Today on the site, I bring you my chat with Anya Davidson about all things Band for Life, as well as art and life and such topics that sprang to mind. Go out a buy everything you can by Anya. Here's a bit from the interview:
I somehow don’t think Guntit is actually based on your own bands (or maybe….), but the member do fit some rock archetypes. Are you a reader of rock bios? If so, which is your fave?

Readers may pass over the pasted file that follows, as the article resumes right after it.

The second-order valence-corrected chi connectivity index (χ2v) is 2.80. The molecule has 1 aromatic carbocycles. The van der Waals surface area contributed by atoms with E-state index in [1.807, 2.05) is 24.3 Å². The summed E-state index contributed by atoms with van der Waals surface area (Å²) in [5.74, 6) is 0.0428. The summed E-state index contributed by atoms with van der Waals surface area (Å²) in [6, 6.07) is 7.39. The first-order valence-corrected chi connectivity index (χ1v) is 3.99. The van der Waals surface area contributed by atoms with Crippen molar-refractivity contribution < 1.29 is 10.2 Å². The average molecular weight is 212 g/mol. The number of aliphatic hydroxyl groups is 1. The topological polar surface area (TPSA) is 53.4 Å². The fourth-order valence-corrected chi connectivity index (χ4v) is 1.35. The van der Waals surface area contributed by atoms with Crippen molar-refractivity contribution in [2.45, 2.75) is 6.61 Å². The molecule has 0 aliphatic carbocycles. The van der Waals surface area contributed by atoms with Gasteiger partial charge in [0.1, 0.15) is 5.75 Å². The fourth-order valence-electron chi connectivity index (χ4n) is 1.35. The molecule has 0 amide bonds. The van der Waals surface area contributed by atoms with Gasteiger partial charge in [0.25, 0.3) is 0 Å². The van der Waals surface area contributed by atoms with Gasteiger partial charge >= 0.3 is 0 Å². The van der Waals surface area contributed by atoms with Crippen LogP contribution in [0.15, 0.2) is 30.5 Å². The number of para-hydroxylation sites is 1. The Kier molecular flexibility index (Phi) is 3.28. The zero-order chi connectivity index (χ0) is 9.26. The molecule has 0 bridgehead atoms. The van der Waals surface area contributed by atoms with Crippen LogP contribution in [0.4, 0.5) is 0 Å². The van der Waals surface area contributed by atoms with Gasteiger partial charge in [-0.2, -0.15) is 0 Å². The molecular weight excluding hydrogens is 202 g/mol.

The name Guntit is taken from a real band. Lale Westvind, Thomas Toye and Laura Perez Harris were all living in New York (Lale’s since moved to Philly) and they started a band. When I heard they were called Guntit I was like “that’s the best band name ever.” You know, the reason most of us start cartooning is we’re in grade school and we draw our teachers boning or something and our classmates think it’s hilarious so we keep at it. I wanted to make Lale, Tom and Laura chuckle, because they’re some of the coolest people on the planet, so I drew this proto Band For Life Strip and that’s how it started. But all the characters are fictional in the sense that they’re 95% me, a sprinkle of my friends and a sprinkle of observation out in the world. As far as band bios, yeah, I read Come as You Are, the Story of Nirvana when I was a kid and that was a big deal, and Confusion is Next, the Sonic Youth Story. Get in the Van, the Rollins one, is great. I read White Line Fever, by Lemmy, while I was on tour once. That’s a great one for reading in the car cause the type is huge. And Patti Smith’s memoirs. I don’t know if I have a favorite, although the Nirvana one turned me on to a lot of other music. I did very consciously set up a rivalry between Annimal, the drummer in my book, and Linda, the frontwoman. I’ve always hated the Rolling Stones, but I find the rivalry between Richards and Jagger really entertaining in a camp way. So I sprinkled some of that in. But it’s just a fact that bands have conflict. I don’t know if collaboration can exist without conflict.
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